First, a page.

Is there any way we can visibly elevate our finally-chosen term to some kind of revered status like the "MUST" and "SHOULD"s of the world? What I mean is something that will cause any reader to subconsciously recognize every time they encounter the term (when used in the normative way) that this term Has A Significant Meaning whose definition they should be sure to seek out and understand before reading any further.
Maybe mark it up with <term> or some such thing that would end up visibly styled in the published spec? (At least in some forms if not all.)
This might help to avoid reader confusion in the long run, no matter which choice we end up with.
FWIW, my feelings strongly echo Bob's from start to finish, except that I was going to say "schema definition language".
On top of the baggage already mentioned, "schema" all by itself has the very unfortunate additional baggage of being confused with "W3C Schema".
From: firstname.lastname@example.org [mailto:email@example.com] On Behalf Of Bob Thomas
Sent: Thursday, March 13, 2014 7:21 AM
To: Eliot Kimber
Cc: Kristen James Eberlein; DITA TC
Subject: Re: [dita] Looking for best generic language to refer to DTD, XSD, and RELAX NG in the DITA 1.3 spec
I believe that using "schema" would be the least surprising for most of our readers. "XML schema language" would be more accurate, but it would be cumbersome to work into the wording giving it a legalistic tone that occludes meaning.
Even though I prefer "schema" for the reader's sake, my first choice is for the specification is "grammar". Eliot's concerns, about schema connoting a degree of specificity that isn't present, are what convince me "grammar" is a better choice. There is simply too much computer-science baggage attached to the word "schema".
Whatever we decide needs to be documented in the specification's Terminology section.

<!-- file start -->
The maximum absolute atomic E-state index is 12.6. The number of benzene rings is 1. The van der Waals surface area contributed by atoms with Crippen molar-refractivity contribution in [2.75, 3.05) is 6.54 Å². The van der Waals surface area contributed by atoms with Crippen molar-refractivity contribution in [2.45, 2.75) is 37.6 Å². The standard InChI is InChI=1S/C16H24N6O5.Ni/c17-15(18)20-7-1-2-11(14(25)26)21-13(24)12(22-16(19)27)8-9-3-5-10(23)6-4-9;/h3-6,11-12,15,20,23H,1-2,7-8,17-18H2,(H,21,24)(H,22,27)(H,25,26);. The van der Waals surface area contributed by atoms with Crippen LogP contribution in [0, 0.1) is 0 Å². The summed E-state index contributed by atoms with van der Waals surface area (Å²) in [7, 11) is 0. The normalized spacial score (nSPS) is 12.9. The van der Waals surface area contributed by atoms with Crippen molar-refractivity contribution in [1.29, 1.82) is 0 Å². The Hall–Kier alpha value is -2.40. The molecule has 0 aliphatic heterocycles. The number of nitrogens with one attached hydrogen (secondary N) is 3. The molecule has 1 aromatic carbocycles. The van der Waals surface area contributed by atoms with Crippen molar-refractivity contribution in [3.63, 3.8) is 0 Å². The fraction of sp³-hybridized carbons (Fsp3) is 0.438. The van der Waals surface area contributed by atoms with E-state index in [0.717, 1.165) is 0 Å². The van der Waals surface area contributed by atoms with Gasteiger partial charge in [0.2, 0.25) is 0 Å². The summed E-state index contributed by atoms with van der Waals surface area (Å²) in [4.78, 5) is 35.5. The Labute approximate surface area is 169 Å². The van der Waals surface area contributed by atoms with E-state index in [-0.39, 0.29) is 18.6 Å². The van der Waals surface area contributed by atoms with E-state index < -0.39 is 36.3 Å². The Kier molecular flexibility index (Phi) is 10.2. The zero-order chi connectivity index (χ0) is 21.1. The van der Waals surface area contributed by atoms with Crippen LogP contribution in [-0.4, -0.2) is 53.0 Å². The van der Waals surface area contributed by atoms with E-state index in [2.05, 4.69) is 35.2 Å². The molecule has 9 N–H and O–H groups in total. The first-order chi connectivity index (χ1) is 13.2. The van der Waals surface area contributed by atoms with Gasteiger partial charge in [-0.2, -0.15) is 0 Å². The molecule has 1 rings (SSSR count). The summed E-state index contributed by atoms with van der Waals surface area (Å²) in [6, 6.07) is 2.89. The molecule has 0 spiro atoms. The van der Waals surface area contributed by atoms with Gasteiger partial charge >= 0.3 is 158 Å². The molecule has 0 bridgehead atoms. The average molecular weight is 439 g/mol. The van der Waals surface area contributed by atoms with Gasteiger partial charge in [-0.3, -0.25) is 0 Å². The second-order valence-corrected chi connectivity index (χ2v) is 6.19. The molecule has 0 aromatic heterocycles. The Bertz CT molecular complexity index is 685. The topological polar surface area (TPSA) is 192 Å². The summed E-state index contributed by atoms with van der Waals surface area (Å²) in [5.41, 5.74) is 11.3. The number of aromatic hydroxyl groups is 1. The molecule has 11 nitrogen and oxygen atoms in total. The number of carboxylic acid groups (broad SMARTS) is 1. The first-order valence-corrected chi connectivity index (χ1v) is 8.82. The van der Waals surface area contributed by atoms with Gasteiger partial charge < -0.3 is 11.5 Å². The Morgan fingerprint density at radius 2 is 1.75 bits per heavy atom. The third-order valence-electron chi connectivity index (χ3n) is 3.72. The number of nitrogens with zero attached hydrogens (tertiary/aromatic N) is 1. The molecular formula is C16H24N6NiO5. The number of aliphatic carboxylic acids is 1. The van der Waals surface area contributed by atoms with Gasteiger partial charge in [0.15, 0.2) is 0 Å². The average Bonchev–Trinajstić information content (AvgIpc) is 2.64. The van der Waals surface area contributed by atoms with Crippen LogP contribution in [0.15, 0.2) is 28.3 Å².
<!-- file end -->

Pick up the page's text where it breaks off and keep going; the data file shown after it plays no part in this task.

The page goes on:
[Eliot, sorry for the redundant message. I meant to reply to all in the first one you received.]
On Thu, Mar 13, 2014 at 7:27 AM, Eliot Kimber <firstname.lastname@example.org> wrote:
I think "grammar" is probably the most technically correct generic term,
in that that's what DTDs, XSDs, and RELAX NG grammars actually define:
declarative syntactic constraints on the construction of XML documents,
which is analogous to the grammar of a language, that is, the rules for
constructing valid instances, regardless of actual meaning.
I think the term "schema" carries too much database weight and implies a
level of typing that is not present in DTD or RELAX NG and only weakly
defined in XSD.
Nevertheless, "schema" is probably the term that most readers would
I used the phrase "document-type constraint language" because it's more
inclusive than "grammar" or "schema". In particular, procedural tools like
Schematron can do more than simple grammar or lexical constraint: they can
define population constraints, meaning checks on the specific details of
the document content, such as ensuring that if you specify text X in
element Y that you must also have element Z with text W, but only on
alternate tuesdays or months with no full moon. So that goes beyond the
concept of a simple declarative schema or grammar.
Eliot Kimber, Owner
On 3/13/14, 8:05 AM, "Kristen James Eberlein"
> With the advent of support for RELAX NG, we either need to insert
> RELAX NG everywhere in the spec that we refer to "DTD and XSD," or
> we need to find a good, generic alternative.
> Here is a typical paragraph that I would like to revise using a
> generic term; I've highlighted in r
> the places that I want to make generic (or have attempted to make
> " DITA does not require that conforming DITA documents have an
> associated document-type definition as long as all required
> attributes are explicit in the document instances. However, most
> DITA documents have an associated DTD,
> RELAX NG, or XML Schema document. Such associated
> documents enable validation using normal XML processors; they also
> can provide default values for the @domains and @class attributes.
> While the DITA specification only defines coding requirements for
> DTD, RELAX NG, and XML Schema documents, conforming DITA documents
> MAY use other document-type constraint
> languages, such as Schematron."
> What is the best choice for an generic term? "XML schema language"
> or simply "schema"?
> I also want to replace the adjective "constraint" in the last
> sentence; I've highlighted it in blue bold.
> Any suggestions?
> Kristen James Eberlein
> Chair, OASIS DITA Technical Committee
> Principal consultant, Eberlein Consulting
> www.eberleinconsulting.com <http://www.eberleinconsulting.com>
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